According to farm literature, the intent is “…to reward these children with such lasting values as responsibility, self-confidence and the satisfaction of facing and overcoming challenges. By educating city kids about agriculture, something that is so different from their everyday lives, we hope to make an impression that will last a lifetime.”

Evaluation of Farms for City Kids

In spring 2005, the Farms for City Kids staff approached PEER Associates, Inc. with a request to conduct a program evaluation. PEER began the evaluation process by facilitating a workshop with staff and board members to discuss the purposes of evaluation, design an overall framework for the evaluation, and begin the development of a logic model1 for the program. This process of logic modeling helped to clarify what the intended outcomes of the program were and how the staff hoped to achieve them. The logic model was later refined with ongoing input from the farm staff. Though the logic model is an evolving tool, a working draft of the Farms for City Kids logic model can be found in Appendix A.
The evaluation was designed based on the ideas organized in the logic model and ongoing conversations with board and staff (see Appendix B for the Evaluation Overview). In order to capture and present a wide variety of data, the evaluation took multiple approaches. The first approach was to analyze existing evaluation data that had been collected by the farm from 2002-2005. The second was to conduct a case study of a single week at the farm. Third, evaluators planned to conduct interviews with a range of teachers and students who had been to the farm. As the evaluation process progressed, staff, board, and evaluators decided to modify the approach, choosing to use surveys rather than interviews in order to contact greater numbers of students and teachers. The analysis of these data sources and recommendations derived from that analysis are presented in this Evaluation Portfolio.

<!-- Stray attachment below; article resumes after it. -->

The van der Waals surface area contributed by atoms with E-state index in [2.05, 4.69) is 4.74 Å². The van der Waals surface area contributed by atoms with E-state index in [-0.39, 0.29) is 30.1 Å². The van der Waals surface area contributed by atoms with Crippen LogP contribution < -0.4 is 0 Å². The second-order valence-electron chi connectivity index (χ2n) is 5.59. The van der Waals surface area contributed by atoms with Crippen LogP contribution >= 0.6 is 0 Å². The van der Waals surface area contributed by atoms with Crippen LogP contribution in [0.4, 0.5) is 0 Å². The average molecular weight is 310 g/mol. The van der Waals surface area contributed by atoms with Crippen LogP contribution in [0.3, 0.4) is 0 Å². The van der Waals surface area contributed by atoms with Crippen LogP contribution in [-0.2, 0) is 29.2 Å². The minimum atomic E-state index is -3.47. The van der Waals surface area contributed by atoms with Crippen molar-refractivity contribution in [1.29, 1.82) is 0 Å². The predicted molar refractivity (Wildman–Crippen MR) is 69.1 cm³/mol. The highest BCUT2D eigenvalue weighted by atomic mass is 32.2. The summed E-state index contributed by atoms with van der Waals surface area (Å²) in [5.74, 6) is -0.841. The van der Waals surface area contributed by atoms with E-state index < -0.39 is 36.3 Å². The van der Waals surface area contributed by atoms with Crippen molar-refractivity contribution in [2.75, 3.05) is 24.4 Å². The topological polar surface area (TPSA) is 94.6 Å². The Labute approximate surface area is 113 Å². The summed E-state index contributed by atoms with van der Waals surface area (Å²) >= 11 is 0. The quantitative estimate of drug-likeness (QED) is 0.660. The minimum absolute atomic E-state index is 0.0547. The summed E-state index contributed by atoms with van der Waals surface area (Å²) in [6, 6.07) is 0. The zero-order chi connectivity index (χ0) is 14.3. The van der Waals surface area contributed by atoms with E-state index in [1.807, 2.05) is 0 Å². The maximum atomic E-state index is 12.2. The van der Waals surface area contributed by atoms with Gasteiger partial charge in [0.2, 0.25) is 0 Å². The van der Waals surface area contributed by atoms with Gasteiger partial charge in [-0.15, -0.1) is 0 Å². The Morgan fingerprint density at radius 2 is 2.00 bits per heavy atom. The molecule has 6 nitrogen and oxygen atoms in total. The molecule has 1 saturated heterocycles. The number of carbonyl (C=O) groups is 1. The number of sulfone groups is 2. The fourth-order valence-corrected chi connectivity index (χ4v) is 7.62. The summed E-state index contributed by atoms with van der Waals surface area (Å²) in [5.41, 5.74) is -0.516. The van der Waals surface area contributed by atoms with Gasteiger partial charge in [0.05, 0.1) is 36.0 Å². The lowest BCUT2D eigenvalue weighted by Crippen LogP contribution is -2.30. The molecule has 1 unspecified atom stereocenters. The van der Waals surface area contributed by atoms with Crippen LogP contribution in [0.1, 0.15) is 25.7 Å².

The Evaluation Portfolio

In order to maximize the flexible utilization of the evaluation findings they are offered here in a portfolio format. Depending on the reader or intended use, sections may be used independently or as a whole. A brief description of the six distinct sections follows:

  1. Executive Summary – A summary and integrated analysis of the results of the different evaluation activities, including overall conclusions. This section is designed to stand alone from the larger report for dissemination to interested stakeholders.

  1. Case Study of PS 233 – A brief, data-driven narrative tracking the experience of one group of students during their week at the farm.

  1. Pre-Existing Data – Systematic analysis of previously collected teacher and student surveys, as well as video interviews conducted for promotional materials.

  1. Teacher And Student Survey Results – Description and analysis of data from teacher and student surveys administered during 2006.

  1. Recommendations – Recommendations for program improvements and future or ongoing evaluation efforts.

  1. AppendicesLogic model, evaluation overview, survey instruments, and interview guides.